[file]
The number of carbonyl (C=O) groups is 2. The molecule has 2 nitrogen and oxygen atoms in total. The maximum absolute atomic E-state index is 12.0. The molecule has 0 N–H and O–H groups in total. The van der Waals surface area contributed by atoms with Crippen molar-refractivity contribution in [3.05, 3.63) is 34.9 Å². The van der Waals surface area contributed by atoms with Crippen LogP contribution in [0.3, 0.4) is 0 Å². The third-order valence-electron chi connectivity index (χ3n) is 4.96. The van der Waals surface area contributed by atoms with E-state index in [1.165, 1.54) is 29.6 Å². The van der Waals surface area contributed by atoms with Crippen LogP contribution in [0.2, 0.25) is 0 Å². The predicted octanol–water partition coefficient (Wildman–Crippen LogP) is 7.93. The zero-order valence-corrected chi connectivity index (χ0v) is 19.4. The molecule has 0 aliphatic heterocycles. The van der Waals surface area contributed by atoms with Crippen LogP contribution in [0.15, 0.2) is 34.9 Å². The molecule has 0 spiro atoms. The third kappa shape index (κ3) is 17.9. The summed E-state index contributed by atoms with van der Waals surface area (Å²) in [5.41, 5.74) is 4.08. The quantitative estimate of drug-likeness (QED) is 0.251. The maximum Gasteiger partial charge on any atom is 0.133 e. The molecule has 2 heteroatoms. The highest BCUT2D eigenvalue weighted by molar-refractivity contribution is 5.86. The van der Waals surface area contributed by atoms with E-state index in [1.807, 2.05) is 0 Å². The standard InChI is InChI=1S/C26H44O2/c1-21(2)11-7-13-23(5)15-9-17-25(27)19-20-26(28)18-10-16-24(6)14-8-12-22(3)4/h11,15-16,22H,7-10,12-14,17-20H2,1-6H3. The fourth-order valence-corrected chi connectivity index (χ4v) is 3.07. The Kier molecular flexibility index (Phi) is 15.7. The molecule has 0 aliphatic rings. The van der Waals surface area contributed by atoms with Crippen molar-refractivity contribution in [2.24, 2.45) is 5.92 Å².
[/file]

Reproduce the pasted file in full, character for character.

The number of carbonyl (C=O) groups is 2. The molecule has 2 nitrogen and oxygen atoms in total. The maximum absolute atomic E-state index is 12.0. The molecule has 0 N–H and O–H groups in total. The van der Waals surface area contributed by atoms with Crippen molar-refractivity contribution in [3.05, 3.63) is 34.9 Å². The van der Waals surface area contributed by atoms with Crippen LogP contribution in [0.3, 0.4) is 0 Å². The third-order valence-electron chi connectivity index (χ3n) is 4.96. The van der Waals surface area contributed by atoms with E-state index in [1.165, 1.54) is 29.6 Å². The van der Waals surface area contributed by atoms with Crippen LogP contribution in [0.2, 0.25) is 0 Å². The predicted octanol–water partition coefficient (Wildman–Crippen LogP) is 7.93. The zero-order valence-corrected chi connectivity index (χ0v) is 19.4. The molecule has 0 aliphatic heterocycles. The van der Waals surface area contributed by atoms with Crippen LogP contribution in [0.15, 0.2) is 34.9 Å². The molecule has 0 spiro atoms. The third kappa shape index (κ3) is 17.9. The summed E-state index contributed by atoms with van der Waals surface area (Å²) in [5.41, 5.74) is 4.08. The quantitative estimate of drug-likeness (QED) is 0.251. The maximum Gasteiger partial charge on any atom is 0.133 e. The molecule has 2 heteroatoms. The highest BCUT2D eigenvalue weighted by molar-refractivity contribution is 5.86. The van der Waals surface area contributed by atoms with E-state index in [1.807, 2.05) is 0 Å². The standard InChI is InChI=1S/C26H44O2/c1-21(2)11-7-13-23(5)15-9-17-25(27)19-20-26(28)18-10-16-24(6)14-8-12-22(3)4/h11,15-16,22H,7-10,12-14,17-20H2,1-6H3. The fourth-order valence-corrected chi connectivity index (χ4v) is 3.07. The Kier molecular flexibility index (Phi) is 15.7. The molecule has 0 aliphatic rings. The van der Waals surface area contributed by atoms with Crippen molar-refractivity contribution in [2.24, 2.45) is 5.92 Å².